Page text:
At GDS, you will repeatedly hear that meeting user needs is the defining principle behind GOV.UK. There are a number of data sources that help us design and iterate the products we are building, including data from internal systems.
Rather than hide this data in spreadsheets or on individual machines, we have set up a number of screens that everybody in the office can see. It’s fair to say we've become mildly obsessed with surfacing tactical information about our process and running software. These dashboards and information radiators help anyone walking past know what's going on and help us to react to problems quickly.
Many of these have been built by individual developers during lunchtimes, at home or while travelling to the office. They are also perfect places to experiment with different technologies too, so far we have custom dashboards built in Node.js, Clojure, PHP and Django. We're also using existing open source tools which have built in dashboards like Ganglia and Graylog2.
Now that the GOV.UK beta is live, these screens have become massively important, allowing us to react to problems before they become serious. Just as importantly, in our mission to meet user needs, we can see how the site content is working. I'm sure we'll add more too as other challenges arise.
The editorial effort on the project has been huge, and these helpful dashboards helped our editorial colleagues know how the overall writing process was going. Built using PHP by Dafydd Vaughan.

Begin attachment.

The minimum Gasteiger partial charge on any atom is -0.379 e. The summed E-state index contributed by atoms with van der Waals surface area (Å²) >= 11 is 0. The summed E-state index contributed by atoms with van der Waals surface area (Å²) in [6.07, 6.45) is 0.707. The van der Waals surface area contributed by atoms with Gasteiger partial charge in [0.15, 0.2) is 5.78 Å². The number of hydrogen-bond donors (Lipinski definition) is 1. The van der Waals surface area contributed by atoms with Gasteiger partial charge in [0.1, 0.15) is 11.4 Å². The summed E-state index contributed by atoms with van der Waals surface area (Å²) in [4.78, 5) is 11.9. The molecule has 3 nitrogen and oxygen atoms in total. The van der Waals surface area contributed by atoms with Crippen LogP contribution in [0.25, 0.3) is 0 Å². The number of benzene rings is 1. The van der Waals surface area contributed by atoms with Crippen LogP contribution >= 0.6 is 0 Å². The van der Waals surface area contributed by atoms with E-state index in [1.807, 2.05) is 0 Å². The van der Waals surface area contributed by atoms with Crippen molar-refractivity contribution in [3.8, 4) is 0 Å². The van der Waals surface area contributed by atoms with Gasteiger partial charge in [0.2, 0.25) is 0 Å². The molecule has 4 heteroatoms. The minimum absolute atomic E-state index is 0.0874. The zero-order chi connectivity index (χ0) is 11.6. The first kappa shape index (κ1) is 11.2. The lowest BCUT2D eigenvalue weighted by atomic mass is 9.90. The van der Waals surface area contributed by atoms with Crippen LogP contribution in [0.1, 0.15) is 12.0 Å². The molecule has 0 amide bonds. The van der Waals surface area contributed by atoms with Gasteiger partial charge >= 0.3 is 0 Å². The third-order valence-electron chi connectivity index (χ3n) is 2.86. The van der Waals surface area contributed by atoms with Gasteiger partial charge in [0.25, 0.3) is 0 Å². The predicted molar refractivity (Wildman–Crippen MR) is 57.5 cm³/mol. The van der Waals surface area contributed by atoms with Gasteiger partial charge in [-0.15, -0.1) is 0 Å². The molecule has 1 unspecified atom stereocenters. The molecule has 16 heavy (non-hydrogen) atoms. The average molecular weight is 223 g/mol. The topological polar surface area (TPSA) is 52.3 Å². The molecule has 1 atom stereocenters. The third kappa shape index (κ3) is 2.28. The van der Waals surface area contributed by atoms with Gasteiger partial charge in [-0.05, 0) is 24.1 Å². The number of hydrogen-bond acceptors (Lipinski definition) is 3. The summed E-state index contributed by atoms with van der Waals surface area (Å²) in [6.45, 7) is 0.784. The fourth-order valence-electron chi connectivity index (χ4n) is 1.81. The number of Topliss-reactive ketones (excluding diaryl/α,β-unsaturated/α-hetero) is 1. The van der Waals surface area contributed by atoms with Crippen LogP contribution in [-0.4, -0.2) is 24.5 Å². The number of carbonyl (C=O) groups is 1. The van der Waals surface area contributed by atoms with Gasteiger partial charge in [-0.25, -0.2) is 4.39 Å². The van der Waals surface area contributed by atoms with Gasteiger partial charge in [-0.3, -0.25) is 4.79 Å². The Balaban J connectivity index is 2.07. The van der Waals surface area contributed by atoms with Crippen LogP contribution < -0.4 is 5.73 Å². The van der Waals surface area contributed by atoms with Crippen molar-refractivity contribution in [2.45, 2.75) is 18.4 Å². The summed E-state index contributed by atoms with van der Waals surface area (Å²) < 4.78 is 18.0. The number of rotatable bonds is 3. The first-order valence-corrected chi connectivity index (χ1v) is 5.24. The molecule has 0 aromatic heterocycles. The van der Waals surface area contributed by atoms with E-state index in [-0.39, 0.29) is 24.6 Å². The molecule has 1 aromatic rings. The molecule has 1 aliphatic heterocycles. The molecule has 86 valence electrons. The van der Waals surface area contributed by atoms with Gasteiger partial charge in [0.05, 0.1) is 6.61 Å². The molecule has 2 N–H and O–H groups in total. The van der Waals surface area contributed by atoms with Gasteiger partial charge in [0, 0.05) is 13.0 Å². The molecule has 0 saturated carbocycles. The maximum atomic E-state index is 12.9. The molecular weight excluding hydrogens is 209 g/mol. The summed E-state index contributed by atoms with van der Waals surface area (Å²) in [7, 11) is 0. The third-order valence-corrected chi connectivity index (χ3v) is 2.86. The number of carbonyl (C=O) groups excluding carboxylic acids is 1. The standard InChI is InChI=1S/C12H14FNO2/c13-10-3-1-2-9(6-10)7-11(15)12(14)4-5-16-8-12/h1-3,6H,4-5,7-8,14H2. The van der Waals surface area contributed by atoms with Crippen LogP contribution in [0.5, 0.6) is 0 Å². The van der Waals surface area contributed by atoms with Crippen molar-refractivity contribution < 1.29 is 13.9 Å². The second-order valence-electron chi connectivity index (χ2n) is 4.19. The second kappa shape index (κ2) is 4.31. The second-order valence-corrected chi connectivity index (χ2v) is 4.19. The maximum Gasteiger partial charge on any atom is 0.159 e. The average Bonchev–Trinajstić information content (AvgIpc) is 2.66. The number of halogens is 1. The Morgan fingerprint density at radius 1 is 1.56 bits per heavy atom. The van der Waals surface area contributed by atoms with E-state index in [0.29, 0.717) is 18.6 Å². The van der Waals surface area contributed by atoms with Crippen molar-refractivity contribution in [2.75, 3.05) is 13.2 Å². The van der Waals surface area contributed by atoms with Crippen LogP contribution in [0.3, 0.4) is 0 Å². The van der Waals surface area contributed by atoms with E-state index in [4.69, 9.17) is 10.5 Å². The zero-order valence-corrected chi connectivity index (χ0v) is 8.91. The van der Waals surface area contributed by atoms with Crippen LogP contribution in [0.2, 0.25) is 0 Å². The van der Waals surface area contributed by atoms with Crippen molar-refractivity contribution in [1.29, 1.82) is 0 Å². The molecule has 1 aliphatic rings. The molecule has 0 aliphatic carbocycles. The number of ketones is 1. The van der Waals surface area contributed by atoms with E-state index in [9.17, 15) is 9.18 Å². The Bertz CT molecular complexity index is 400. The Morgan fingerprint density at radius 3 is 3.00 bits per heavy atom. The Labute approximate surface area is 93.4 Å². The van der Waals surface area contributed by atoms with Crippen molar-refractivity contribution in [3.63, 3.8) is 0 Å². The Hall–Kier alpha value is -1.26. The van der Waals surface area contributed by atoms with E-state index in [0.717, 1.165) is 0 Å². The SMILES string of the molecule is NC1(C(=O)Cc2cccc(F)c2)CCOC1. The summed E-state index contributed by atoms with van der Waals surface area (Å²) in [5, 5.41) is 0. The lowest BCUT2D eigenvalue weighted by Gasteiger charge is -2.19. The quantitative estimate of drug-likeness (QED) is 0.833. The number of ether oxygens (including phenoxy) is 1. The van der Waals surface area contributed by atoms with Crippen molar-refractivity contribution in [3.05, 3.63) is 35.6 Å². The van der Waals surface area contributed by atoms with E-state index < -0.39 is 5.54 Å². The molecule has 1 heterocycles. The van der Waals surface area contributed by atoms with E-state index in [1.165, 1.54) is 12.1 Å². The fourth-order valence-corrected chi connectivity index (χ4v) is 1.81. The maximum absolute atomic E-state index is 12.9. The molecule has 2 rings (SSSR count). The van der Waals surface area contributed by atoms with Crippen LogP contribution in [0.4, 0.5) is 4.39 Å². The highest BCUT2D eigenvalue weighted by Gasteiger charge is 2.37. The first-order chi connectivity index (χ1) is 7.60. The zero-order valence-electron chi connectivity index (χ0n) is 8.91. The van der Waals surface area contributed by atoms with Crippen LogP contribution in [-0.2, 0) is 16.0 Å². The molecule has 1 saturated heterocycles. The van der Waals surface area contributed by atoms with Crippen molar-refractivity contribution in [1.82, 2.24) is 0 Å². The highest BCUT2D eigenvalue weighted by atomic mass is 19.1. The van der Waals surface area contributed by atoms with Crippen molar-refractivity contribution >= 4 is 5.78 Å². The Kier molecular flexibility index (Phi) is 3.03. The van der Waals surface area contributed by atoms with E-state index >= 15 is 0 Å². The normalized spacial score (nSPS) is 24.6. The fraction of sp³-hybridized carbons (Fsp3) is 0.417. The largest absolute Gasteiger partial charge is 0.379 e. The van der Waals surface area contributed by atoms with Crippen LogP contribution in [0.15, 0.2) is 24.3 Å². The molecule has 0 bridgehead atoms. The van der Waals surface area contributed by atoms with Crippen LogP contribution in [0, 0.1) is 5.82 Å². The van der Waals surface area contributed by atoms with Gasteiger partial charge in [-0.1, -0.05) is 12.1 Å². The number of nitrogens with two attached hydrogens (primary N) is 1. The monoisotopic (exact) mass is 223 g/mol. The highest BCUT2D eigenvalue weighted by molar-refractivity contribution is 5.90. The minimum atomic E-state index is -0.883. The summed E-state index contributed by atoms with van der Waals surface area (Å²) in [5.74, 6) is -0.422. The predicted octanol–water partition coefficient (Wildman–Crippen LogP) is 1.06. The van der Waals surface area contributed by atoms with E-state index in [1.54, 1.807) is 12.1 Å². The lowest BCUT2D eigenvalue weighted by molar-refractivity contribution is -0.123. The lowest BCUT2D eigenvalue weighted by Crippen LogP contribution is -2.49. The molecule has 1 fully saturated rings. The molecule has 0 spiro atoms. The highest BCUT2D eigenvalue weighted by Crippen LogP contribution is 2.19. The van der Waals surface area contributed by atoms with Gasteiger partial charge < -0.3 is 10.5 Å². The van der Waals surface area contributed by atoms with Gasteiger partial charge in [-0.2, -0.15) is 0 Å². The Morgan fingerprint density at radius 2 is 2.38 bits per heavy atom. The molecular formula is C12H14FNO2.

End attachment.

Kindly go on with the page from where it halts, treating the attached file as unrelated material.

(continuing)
We're releasing updates and fixes to the various parts of the site regularly. This dashboard lets us see what has been released and when. Built using Clojure by Gareth Rushgrove.
We have a number of active monitoring checks to show that all the applications that make up GOV.UK are working correctly. This dashboard gives us the high level status of all our applications quickly. Built using Ruby by Gareth Rushgrove.
Continuous Integration Builds
We make extensive use of Jenkins for both automatically testing our software during development and for various other adhoc automation tasks. This dashboard shows the build and running status of the jobs. Built using Node.js by Paul Battley.
We used Pivotal Tracker and GitHub as part of our development process. This dashboard pulled some of the key data from those two sources and displayed it on one screen. Built using Node.js by Jordan Hatch.
Comment by How We Keep Warm: Information Radiation | Delib Blog posted on
[...] be sunny in our Bristol office but like those at Government Digital Service (GDS), we’ve been radiating information on TVs around the office. Ambient information in the workplace helps keep everybody up to speed [...]
Comment by djhworld posted on
I love the fact that Clojure and other emerging languages are being used here.
Comment by Gareth Rushgrove posted on
Dashboards like these are perfect places to experiment with new languages or frameworks I've found. You don't really run the risk of a fragmented platform, or problems with no-one on the team knowing the code, when it would be less than a days effort to rebuild something.
Personally I really enjoyed using Clojure in particular, it's definitely something I'd look for further opportunities to use in the future.
Comment by opyate posted on
Well, Clojure is "the last programming language" according to Uncle Bob Martin: http://skillsmatter.com/podcast/agile-testing/bobs-last-language
Homoiconicity + the JVM = what's not to like? 🙂
Comment by Pete posted on
The "Sign-on-o-tron" and the "Page Of Last Resort" sound interesting 🙂
Comment by Stephen Cronin posted on
Looks very useful - any plans to open source the code behind these tools?
Comment by Gareth Rushgrove posted on
Thanks Stephen. I should really have included those links as many of them are indeed open source. Here are the links: